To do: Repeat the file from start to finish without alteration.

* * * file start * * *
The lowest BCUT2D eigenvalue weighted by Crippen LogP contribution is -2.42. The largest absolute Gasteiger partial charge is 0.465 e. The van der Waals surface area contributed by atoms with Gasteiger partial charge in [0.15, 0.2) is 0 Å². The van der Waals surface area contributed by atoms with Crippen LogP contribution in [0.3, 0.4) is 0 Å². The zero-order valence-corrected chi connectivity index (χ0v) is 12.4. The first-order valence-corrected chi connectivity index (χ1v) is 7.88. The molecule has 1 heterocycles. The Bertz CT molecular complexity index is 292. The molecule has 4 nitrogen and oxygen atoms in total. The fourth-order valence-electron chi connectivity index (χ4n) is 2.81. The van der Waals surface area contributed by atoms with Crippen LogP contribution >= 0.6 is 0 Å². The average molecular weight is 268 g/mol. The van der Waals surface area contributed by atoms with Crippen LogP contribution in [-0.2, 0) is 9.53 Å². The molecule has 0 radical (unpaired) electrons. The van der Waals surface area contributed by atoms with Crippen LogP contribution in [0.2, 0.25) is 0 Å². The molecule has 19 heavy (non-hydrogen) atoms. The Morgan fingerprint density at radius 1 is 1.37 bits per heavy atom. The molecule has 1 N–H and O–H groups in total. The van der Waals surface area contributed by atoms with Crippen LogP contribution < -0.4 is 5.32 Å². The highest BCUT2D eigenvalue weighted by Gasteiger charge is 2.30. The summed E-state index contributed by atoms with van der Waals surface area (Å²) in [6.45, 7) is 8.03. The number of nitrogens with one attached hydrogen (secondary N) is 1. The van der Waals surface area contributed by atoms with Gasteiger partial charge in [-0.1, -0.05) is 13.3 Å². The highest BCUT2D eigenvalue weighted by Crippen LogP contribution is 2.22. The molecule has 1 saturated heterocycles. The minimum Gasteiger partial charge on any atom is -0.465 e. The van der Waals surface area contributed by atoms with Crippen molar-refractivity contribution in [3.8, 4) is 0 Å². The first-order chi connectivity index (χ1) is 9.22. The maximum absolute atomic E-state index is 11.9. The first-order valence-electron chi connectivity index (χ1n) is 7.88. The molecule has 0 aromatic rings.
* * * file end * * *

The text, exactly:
The lowest BCUT2D eigenvalue weighted by Crippen LogP contribution is -2.42. The largest absolute Gasteiger partial charge is 0.465 e. The van der Waals surface area contributed by atoms with Gasteiger partial charge in [0.15, 0.2) is 0 Å². The van der Waals surface area contributed by atoms with Crippen LogP contribution in [0.3, 0.4) is 0 Å². The zero-order valence-corrected chi connectivity index (χ0v) is 12.4. The first-order valence-corrected chi connectivity index (χ1v) is 7.88. The molecule has 1 heterocycles. The Bertz CT molecular complexity index is 292. The molecule has 4 nitrogen and oxygen atoms in total. The fourth-order valence-electron chi connectivity index (χ4n) is 2.81. The van der Waals surface area contributed by atoms with Crippen LogP contribution >= 0.6 is 0 Å². The average molecular weight is 268 g/mol. The van der Waals surface area contributed by atoms with Crippen LogP contribution in [-0.2, 0) is 9.53 Å². The molecule has 0 radical (unpaired) electrons. The van der Waals surface area contributed by atoms with Crippen LogP contribution in [0.2, 0.25) is 0 Å². The molecule has 19 heavy (non-hydrogen) atoms. The Morgan fingerprint density at radius 1 is 1.37 bits per heavy atom. The molecule has 1 N–H and O–H groups in total. The van der Waals surface area contributed by atoms with Crippen LogP contribution < -0.4 is 5.32 Å². The highest BCUT2D eigenvalue weighted by Gasteiger charge is 2.30. The summed E-state index contributed by atoms with van der Waals surface area (Å²) in [6.45, 7) is 8.03. The number of nitrogens with one attached hydrogen (secondary N) is 1. The van der Waals surface area contributed by atoms with Gasteiger partial charge in [-0.1, -0.05) is 13.3 Å². The highest BCUT2D eigenvalue weighted by Crippen LogP contribution is 2.22. The molecule has 1 saturated heterocycles. The minimum Gasteiger partial charge on any atom is -0.465 e. The van der Waals surface area contributed by atoms with Crippen molar-refractivity contribution in [3.8, 4) is 0 Å². The first-order chi connectivity index (χ1) is 9.22. The maximum absolute atomic E-state index is 11.9. The first-order valence-electron chi connectivity index (χ1n) is 7.88. The molecule has 0 aromatic rings.